No One in Chess, Life or Investments  Ever Won by Just Making the Forward Moves: We are disillusioned that we have to always make forward moves, to win in life or investments. But chess teaches us that, sometimes, to move forward in the game, to win in life, or to make the best investment decisions, we need to move a few steps backwards as well. To get a better job, we need to quit the current job; to derive a more profitable business deal, we need to give small incentives; to avoid big investment losses, you need to cut small losses; some situations demand us to spend money to get rich and so on.

 

Even a Pawn Can Convert Itself to the Mighty Queen: Once a tiny pawn is able to navigate and negotiate all the enemies and dangers to reach the other end of the board, it can convert itself into the mighty queen. Never underestimate the potential of anything in life or investments. All significant things began sometimes when they were insignificant. Most large companies began as small companies and many of the large-cap stocks started their journey on the bourses as small-caps. Small savings, over a period of time, create great wealth which capacitates a person to achieve financial emancipation.

 

Moves Which a Knight Can Make, Queen Can’t; Way a Pawn Can Kill, a Knight Can’t: Chess has six types of pieces— pawn, knight, bishop, rook, queen and king. While there are some similarities between the moves of various pieces, each piece has its own unique way to move. All pieces, except the knight, move in a straight line—horizontally, vertically or diagonally. A knight is unique as it moves to a square that is two squares away horizontally and one square vertically, or two squares vertically and one square horizontally. The complete move, therefore, looks like the letter L. Unlike all other standard chess pieces, the knight can ‘jump over’ all other pieces of either colour to its destination square. Although the queen, which has the most widely spread power to move up to any extent diagonally, horizontally or vertically, it still can’t jump over other pieces; nor can it move in L shape. The knight’s ability to ‘jump over’ other pieces means it tends to be at its most powerful in closed positions while a queen or bishop is more puissant in open long positions. Also, although a pawn moves straight and forward, it kills one step diagonally which can’t be imitated by the knight.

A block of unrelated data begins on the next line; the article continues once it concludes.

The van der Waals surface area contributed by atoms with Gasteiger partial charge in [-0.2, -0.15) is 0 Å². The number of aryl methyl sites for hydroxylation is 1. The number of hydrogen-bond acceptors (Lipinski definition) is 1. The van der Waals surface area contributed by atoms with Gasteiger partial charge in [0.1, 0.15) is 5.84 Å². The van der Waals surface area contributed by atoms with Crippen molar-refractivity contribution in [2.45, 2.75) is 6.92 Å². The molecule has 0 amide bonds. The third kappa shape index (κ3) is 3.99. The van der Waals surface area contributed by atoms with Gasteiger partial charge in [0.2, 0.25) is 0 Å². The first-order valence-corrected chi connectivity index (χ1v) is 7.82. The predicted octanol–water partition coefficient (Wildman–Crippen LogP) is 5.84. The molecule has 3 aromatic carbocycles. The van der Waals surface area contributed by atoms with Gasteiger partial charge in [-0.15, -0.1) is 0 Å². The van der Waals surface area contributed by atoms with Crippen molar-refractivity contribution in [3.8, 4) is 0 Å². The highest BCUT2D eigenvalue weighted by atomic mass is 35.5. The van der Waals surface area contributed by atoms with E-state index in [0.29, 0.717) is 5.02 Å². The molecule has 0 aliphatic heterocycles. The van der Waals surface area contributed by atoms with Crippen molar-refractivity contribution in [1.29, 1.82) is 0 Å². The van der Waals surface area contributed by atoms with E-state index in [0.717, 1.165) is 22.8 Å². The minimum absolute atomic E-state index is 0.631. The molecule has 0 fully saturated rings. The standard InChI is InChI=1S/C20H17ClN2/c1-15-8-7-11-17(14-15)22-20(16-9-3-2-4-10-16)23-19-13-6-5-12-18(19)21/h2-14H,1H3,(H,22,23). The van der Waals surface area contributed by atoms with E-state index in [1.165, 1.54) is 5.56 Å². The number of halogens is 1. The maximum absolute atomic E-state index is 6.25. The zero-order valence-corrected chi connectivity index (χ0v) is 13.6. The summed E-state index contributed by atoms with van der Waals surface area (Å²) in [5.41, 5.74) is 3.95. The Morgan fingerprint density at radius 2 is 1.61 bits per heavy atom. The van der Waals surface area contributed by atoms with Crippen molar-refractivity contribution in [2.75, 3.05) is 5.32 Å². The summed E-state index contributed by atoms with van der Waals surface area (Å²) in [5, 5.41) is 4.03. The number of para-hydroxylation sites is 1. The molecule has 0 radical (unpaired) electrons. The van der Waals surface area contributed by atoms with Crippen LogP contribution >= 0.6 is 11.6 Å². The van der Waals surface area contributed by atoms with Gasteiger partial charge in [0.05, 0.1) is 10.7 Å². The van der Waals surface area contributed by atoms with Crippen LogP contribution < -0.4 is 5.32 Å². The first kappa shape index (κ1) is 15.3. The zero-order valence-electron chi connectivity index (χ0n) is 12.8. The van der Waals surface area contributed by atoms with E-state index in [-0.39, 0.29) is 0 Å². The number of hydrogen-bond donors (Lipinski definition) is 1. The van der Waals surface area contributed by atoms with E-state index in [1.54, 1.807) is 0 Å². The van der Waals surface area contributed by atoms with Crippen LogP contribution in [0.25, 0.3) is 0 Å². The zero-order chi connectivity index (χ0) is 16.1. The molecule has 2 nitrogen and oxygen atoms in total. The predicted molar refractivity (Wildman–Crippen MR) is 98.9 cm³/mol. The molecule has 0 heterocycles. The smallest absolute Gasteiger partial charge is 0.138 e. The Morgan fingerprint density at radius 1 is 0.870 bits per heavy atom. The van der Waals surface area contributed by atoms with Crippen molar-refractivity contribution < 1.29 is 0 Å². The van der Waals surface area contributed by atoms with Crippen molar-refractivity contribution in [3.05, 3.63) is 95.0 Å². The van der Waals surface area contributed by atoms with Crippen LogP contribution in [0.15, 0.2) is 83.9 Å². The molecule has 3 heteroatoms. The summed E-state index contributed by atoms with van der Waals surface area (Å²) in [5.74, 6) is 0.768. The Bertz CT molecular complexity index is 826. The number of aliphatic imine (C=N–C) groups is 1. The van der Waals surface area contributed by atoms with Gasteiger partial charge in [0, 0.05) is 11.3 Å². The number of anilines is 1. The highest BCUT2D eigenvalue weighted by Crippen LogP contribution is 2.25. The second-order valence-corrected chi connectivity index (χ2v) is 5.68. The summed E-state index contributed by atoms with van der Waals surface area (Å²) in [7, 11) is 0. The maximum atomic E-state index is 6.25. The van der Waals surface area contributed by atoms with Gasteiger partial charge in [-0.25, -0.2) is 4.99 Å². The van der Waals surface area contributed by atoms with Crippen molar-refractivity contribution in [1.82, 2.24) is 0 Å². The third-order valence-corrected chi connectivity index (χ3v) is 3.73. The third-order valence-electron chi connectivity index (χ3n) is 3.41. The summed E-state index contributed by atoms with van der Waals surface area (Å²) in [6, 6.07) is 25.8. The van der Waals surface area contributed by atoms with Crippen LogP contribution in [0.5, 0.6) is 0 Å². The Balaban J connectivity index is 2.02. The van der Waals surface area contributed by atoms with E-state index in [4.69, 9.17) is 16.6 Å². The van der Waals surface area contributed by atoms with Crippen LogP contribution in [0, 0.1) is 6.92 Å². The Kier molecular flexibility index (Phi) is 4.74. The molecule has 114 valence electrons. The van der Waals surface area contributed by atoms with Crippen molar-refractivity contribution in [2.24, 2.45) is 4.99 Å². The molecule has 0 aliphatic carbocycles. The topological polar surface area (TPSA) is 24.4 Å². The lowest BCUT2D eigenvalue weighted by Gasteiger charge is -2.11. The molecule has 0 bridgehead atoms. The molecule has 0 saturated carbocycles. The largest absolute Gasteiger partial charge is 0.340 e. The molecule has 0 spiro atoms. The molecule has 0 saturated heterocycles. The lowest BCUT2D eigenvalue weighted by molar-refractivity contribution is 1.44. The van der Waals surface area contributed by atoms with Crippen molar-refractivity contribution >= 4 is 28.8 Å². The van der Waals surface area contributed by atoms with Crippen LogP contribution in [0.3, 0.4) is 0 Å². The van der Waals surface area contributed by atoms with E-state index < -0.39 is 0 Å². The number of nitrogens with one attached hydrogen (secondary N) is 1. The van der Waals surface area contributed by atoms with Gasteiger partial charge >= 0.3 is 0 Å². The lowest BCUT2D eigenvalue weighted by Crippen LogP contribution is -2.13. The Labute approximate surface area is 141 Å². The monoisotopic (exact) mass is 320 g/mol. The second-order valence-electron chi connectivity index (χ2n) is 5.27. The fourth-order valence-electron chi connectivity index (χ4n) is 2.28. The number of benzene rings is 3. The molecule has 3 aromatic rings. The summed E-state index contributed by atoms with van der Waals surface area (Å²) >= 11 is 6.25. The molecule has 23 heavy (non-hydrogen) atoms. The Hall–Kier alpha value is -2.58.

Whether it is life or investments, everyone has his or her own space; all of us have some gift with which the Almighty has given us for this earthly journey. We have to identify that divine talent, discover our genius, hone our skills, gain experience, improve our suaveness, consolidate our strengths while minimising our weaknesses and play the game in the best way we can.

 

Plan but Be Flexible with Your Plans: Chess trains you to think outside the box. There are many times in a game where your plans are foiled and you need a creative solution to stay in the game. Thinking outside the box helps you find solutions to problems in ways that others may not think of. Chess teaches us to plan but it also inculcates the essential habit of persisting and winning when the plan fails. This is also a skill you will need, over and over again, in life. Things don’t always go according to plan and people are unpredictable. The less rigid you are, the better you’re able to handle situations that come your way. For example, when your decision to buy a stock has been based on faulty analysis or information, it’s better to be flexible and get out of the wrong investment at minimum loss rather than sticking to it and nursing your ever-increasing losses. Remaining flexible is an invaluable lesson in life.

 

Sacrifice Is the Ultimate Wisdom for Victory:  Sacrifice is a very important lesson thought by chess: you may sacrifice a pawn to make a better attack later on in the game; a pawn has to be sacrificed, to save the bishop and the rook needs to be sacrificed, to save the queen. The same principle applies, once you walk away from the chessboard. Sacrifice is a necessary part of life as well as investments. Insurance premium is a small monetary sacrifice made to protect ourselves, our loved ones and our assets from unforeseen situations which may randomly arise. Postponing spending on extravagances today to create your investment kitty will help you enjoy luxuries at a later stage without disturbing your financial independence. Sacrificing a safe job for a profitable future business venture, working to learn and grow rather than merely earn are sacrifices one makes in life to do things you really want, at a later stage. Without sacrifice, we will never get what we truly want or be completely happy.

 

Protect the King or Game Is Over: Things which are important should never be at the mercy of things which are not significant. The game of chess is on till the king survives. Hence, at all times, most resources should be directed towards protecting one’s king and destroying the opponents. While dealing with money and finance, you must know who is the king—what is the importance of asset allocation; how to protect your wealth from financial predators; how to budget for yourself before you pay others; when to cut spending and when to spend your way to riches; the best investment avenues and how to create positive leverage to multiply your wealth; how to insure your present and future wealth; and know the rules of money to avoid the common financial mistakes. Never let your king, whether in life or while dealing with your money, be at the mercy of anything else.

 

Investment Is a Board Game: Investments (and life), like chess, is a board game—you must know when to make the right move and when not to make the wrong move. You must know when to wait and when not to procrastinate. You must know when to think and when not to think too much. To a mind that is still in life, the universe surrenders. To a mind that is still in markets, during volatile times, the stock market surrenders.